The Wall Dogs of LoDo

June 27, 2010

 No, this is not a proposal for a reality show, sit-com, or band.  No, I am referring to a cultural, and historical, art form known as painted brick-wall advertising.  

Littleton Creamery

Copyright 2010 Kevin P. Mick Photography. All rights reserved.

 On a recent trip to Denver, Colorado, I stopped in one of the Ink! Coffee shops for some refreshment and had a conversation with Lauren, who later provided me a copy of  The Lower Downtown Historic District by Barbara Gibson.   As the title indicates, this book describes the history and architecture of Lower Downtown, or LoDo, as this area of Denver is known.  It also provided a focus to my walkabouts for the rest of the trip Read the rest of this entry »


June 8, 2010



Copyright 2010 Kevin P. Mick Photography. All rights reserved.

My grandmother died in 2008 having just turned the corner from the age of 99.  My grandfather had died 13 years earlier at the age of 91.  In 1940, my mother, grandmother, and grandfather moved into the only house I knew my grandparents to have.  In fact, my grandfather and my grandmother’s father dug the hole and laid the block for the foundation as well as constructing other parts of the house and various out-buildings.  This is the property that was recently sold-thus ending 68 years of continuous, family, ownership. Read the rest of this entry »


June 2, 2010

 I had the opportunity to work with both the International Rescue Committee and Refugee Family Services earlier this spring.  Quite a humbling experience to say the least.  I have a Master’s degree-but not in Farsi, Nepali, or Somali.   Not only did many of the participants have little or no command of English, but many were not able to read or write their native language.  This was particularly true of the women for whom education was not an option in their country of origin. As a result, I often felt awkward due to my limited frame of reference for the corresponding words in other languages.  And English is quite complicated.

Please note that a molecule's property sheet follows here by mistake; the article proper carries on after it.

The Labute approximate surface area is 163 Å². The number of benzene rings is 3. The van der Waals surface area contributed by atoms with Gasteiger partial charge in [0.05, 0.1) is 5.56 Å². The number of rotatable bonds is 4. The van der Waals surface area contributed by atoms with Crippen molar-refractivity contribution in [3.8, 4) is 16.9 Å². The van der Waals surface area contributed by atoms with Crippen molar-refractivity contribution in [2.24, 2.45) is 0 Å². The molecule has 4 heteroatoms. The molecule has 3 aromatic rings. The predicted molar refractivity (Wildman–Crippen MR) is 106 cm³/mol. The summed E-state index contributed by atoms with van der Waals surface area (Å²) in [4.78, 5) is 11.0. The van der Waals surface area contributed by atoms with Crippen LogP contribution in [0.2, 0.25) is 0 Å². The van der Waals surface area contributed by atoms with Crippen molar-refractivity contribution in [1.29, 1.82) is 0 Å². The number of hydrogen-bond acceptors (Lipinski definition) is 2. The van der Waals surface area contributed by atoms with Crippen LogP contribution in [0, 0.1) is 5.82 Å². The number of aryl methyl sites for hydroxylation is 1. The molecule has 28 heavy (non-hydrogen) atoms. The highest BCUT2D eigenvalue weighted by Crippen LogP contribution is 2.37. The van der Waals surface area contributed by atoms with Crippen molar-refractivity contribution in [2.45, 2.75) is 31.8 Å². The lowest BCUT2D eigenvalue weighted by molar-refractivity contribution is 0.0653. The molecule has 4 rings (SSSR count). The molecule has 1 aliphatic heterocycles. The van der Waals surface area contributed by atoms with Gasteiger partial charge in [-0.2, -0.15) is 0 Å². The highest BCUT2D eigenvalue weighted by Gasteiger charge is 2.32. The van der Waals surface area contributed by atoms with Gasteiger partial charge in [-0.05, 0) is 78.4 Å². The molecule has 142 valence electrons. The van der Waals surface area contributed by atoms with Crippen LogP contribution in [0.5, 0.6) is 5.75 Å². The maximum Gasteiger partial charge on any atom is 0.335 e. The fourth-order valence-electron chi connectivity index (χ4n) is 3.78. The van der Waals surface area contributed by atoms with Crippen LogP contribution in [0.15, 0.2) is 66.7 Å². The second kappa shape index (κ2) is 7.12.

For example, say aloud the following words:  “meet” and “meat”.  Sound the same, right?  Same definition, right?  No.  Changing one vowel makes a big difference.  When reading, that difference is visually apparent; even if the meanings are unknown.  However, context is the key when speaking as many words in English sound the same (“there”, “their”, and “they’re” is another example) but have very different meanings.  The participants with whom I was working decided that they could understand “meet” when thinking about people and “meat” when thinking about cows.  (What happens when you encounter some cows blocking a road?  You then meet the meat.)

On the other hand, I make it a point to pay attention to world events and read constantly.  In fact, I often blame Terry Gross for breaking my budget as I often purchase and read books written by authors she has interviewed.  Doing so provides an understanding and context for this global community in which we all live.

For example, during one session at the IRC, we were discussing a worksheet designed to assist the participants with understanding tense-past, present, and future.  Included were questions such as “Where did you live?”, “Where do you live now?”, and “Where do you want to live in the future?”  One woman from Iraq talked openly about her life growing up in Baghdad and her current residence in America.  When it came to discussing the future, this is what she had to say:

“No speak of future in Baghdad.  Alive today, tomorrow dead.”

That is clear in any language.

Take care.